TelevisionWeek's new blog by World Poker Tour boss Steven Lipscomb marks this publication's second blog by a member of the television industry. As the founder of WPT, Steve often is credited with starting the televised poker boom. He's also known to say a controversial thing or two.

Just as Rich Goldfarb, senior VP of sales for National Geographic Channel, offered candid insight into the upfront advertising selling period, Steve plans to pull no punches in discussing the people, practices and pitfalls of the television business.

And remember: TVWeek.com encourages you to respond to what you read here. So feel free to post comments on Steve's blog.


World Poker Tour

Promises, Promises …

November 15, 2006 2:36 PM

Contracts are living, breathing documents. No matter how hard you try, you can never anticipate all eventualities or even accurately portray the complexities of the real world. That makes perfect sense. And, people on all sides of every deal come to understand that once a contract is signed, the practical “deal” begins to evolve and work based on real world conditions. The reason contract negotiations are such a bear is because everyone knows that if something goes wrong and the parties wind up in a dispute, it is the contract that everyone goes back to in order to resolve the dispute — despite what the relationship has evolved into.

I suppose you could keep updating the contract, but the reality is that we have businesses to build and run. And, already make enough money …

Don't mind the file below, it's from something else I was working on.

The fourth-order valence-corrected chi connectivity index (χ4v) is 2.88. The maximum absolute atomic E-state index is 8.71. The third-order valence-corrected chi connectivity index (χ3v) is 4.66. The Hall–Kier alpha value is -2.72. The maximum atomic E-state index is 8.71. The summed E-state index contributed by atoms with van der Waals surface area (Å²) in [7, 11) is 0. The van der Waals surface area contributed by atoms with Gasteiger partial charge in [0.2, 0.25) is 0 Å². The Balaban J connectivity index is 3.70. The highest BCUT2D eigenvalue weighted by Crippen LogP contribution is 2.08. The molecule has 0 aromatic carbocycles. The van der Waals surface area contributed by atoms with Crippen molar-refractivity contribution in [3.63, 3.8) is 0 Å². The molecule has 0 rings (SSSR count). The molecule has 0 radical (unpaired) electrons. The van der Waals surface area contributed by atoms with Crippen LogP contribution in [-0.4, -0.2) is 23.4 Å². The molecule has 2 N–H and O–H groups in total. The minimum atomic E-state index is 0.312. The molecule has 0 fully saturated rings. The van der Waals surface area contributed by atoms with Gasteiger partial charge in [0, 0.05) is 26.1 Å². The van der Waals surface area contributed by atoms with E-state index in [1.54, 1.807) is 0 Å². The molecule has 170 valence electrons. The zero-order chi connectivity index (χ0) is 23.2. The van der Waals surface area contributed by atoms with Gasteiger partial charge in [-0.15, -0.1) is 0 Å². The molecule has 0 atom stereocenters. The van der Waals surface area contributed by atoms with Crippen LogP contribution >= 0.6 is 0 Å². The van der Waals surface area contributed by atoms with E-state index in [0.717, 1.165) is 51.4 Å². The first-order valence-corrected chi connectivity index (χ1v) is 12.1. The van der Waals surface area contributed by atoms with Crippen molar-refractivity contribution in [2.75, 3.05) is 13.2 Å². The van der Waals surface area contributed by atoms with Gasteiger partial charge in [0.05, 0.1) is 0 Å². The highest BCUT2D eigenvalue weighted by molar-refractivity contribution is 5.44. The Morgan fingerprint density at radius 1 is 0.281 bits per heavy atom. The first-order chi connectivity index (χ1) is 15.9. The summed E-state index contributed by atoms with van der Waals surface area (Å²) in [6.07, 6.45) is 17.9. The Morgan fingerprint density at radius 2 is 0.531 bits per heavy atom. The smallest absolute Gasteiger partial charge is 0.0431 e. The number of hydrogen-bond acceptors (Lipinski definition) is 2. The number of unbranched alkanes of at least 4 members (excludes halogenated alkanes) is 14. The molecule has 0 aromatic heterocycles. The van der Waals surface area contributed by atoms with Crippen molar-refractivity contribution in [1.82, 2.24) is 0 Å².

My latest attempt to solve the reality/contract divide is to aggressively use arbitration clauses. If there is an area of the partnership or deal that both sides understand will be changing enough that it is hard to draft the possibilities now, we describe what is supposed to happen in the deal, that we will work together in good faith and if something goes wrong, we can submit the matter to arbitration while we continue to work.

Now, the reality is that no one wants to go to arbitration and hardly ever will. This approach allows the contract to breath and the relationship to grow without being constrained by an overly restrictive contract. It also may help you get to a deal where one was not possible because both sides are trying to control something that no one understands yet.


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Comments (1)

Chief Disciple of Poker:

Although the Shana Hiatt thing did not go your way, having her back on NBC will help your DVD aftermarket. Always a Silver Lining in such a pretty cloud.

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